There are fewer than 100 days to COP26 but the gap between climate ambition and action is as wide as ever
Rebekah Diski leads on NEF’s just transition projects within the Environment and Green Transition team, centring workers and communities in efforts to decarbonise the economy.
Cross-posted from New Economics Foundation
Image: Simon Dawson /No 10 Downing Street (CC BY-NC-ND 2.0)
There are fewer than 100 days until the UK hosts COP26, arguably the most important global climate summit yet. The prime minister marked this point with a video cautioning us to “not pat ourselves on the back just yet”, before patting himself on the back for the UK’s climate achievements, including — erroneously — being the first country to legislate for net zero (Sweden did it first).
It’s true that UK climate targets — notably to cut emissions by 78% compared to 1990 levels by 2035 and achieve net zero emissions by 2050 — are ambitious compared to most countries. But these targets are not fast enough, do not reflect the UK’s fair share of historical emissions and also lock in dangerous and disruptive climate impacts. And even by its own standards, the government is not remotely on track. The government’s own Committee on Climate Change is getting exasperated with the gulf between climate promises and action, saying last month that ‘time is running out for realistic climate commitments’ and ‘the policy is just not there’.
Earlier this week Number 10’s new One Step Greener campaign was widely mocked for advising the public to take ‘micro-steps’ to avert climate change such as not rinsing your dishes before loading the dishwasher. Meanwhile, much of London and the South East was flooded after more than a month’s worth of rain fell in a day. This followed a heatwave during which the Met Office issued its first ever extreme heat warning. In the last month, deadly floods have killed over 180 in Germany and Belgium and 63 in China, parts of Pakistan reached heat and humidity levels beyond what the human body can endure and the Amazon rainforest officially started releasing more greenhouse gases than it absorbs. In North America, heat domes led to hundreds of deaths, buckled roads and saw wildfires rip through forests, including many of those planted as carbon offsets, releasing the carbon they were supposed to sequester.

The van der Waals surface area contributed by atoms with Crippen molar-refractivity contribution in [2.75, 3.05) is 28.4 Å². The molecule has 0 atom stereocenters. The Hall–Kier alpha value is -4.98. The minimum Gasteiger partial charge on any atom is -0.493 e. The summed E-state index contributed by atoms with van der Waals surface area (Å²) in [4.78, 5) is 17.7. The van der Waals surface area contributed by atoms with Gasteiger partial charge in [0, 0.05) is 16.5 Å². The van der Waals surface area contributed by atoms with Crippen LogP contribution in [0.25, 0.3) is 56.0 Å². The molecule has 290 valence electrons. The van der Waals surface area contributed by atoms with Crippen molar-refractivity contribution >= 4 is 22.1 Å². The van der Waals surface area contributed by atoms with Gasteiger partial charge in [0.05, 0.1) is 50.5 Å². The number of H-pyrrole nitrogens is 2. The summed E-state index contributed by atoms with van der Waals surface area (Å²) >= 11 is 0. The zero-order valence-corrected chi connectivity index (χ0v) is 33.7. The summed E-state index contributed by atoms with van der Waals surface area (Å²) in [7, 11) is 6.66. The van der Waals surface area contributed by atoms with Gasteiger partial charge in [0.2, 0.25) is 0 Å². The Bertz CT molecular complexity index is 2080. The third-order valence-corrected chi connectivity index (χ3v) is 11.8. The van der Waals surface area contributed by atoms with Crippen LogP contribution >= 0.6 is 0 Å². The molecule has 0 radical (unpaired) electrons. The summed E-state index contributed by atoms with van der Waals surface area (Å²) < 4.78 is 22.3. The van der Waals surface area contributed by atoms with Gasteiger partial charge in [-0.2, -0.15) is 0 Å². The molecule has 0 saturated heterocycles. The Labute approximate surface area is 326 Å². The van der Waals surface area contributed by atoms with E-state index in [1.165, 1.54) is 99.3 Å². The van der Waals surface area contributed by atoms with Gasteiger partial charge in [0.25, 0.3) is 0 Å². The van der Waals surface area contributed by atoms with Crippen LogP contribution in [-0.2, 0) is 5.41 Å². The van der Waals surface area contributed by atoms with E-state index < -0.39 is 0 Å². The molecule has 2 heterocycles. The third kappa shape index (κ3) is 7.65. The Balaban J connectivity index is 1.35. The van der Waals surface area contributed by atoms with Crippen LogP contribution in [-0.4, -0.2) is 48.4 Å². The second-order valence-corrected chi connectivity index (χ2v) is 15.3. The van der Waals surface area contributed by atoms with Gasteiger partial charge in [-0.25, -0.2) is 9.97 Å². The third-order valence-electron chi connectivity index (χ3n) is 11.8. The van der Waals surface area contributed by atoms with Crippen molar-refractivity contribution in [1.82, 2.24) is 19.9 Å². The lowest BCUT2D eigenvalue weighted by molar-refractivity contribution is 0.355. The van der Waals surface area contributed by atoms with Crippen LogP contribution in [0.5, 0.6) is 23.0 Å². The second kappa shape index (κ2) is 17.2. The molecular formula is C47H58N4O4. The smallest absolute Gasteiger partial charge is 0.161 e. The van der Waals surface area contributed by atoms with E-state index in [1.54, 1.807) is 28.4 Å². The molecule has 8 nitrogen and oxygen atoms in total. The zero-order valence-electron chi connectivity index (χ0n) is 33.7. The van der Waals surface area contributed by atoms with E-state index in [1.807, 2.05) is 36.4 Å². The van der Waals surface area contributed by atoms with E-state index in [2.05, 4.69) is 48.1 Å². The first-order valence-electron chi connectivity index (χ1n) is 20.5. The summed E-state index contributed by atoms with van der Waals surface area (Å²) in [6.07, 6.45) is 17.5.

But despite ample evidence that the climate crisis is here, G20 leaders failed to agree on key climate commitments at their final meeting before COP26. This is familiar territory in climate negotiations: 12 years ago at COP15, governments promised $100bn every year to help poorer countries respond to climate change by 2020. This target has not been met and scientists argue that the costs of adequate climate finance to the Global South will be dwarfed by the costs of a 1.5˚C temperature rise. On this and other matters central to climate progress at the global level — debt relief, international financial reform, trade negotiations — our government has been impotent. And although the UK likes to see itself as a climate leader, other governments are unlikely to respond to lectures from a country that has no detailed plans to reach its own targets. Moreover, much of what the government has done belies its rhetoric on climate action. In the last year, it has refused to rule out a new coal mine, scrapped its flagship Green Homes Grant after only six months, committed £27 billion to road transport, accepted airport expansion, and is currently considering a new 800 million barrel oilfield in the North Sea.
The government says it understands the scale of the challenge, but it’s clearly unwilling to make the decisions and allocate the funds necessary to address it. The Net Zero Strategy has reportedly been delayed because of Treasury opposition to the cost. But this is a false economy: an obsession with spending limits has enabled the fifth richest country in the world to cut international aid, delay action on our threadbare social care system, and axe £20 a week from the already paltry universal credit. As NEF and others have consistently argued, ‘too little deficit spending can cause irreversible social, economic and environmental damage’.
Instead, we should be investing in over a million green jobs in everything from retrofitting buildings, nature restoration and public transport to low-carbon social infrastructure like social care, health and education. We should be phasing out fossil fuels and supporting workers in carbon-intensive industries through a just transition, while ensuring our policies don’t offshore poor labour and environmental practices to the Global South. These solutions could usher in a safer and fairer future and give the UK some legitimacy as it tries to achieve a meaningful international accord at COP26. Of course there is a cost, and it is crucial that it is not borne by those least able to pay. But we need to adapt to a world that is increasingly burning and flooding and, as even the conservative Office for Budget Responsibility has shown, the cost of not acting is far greater.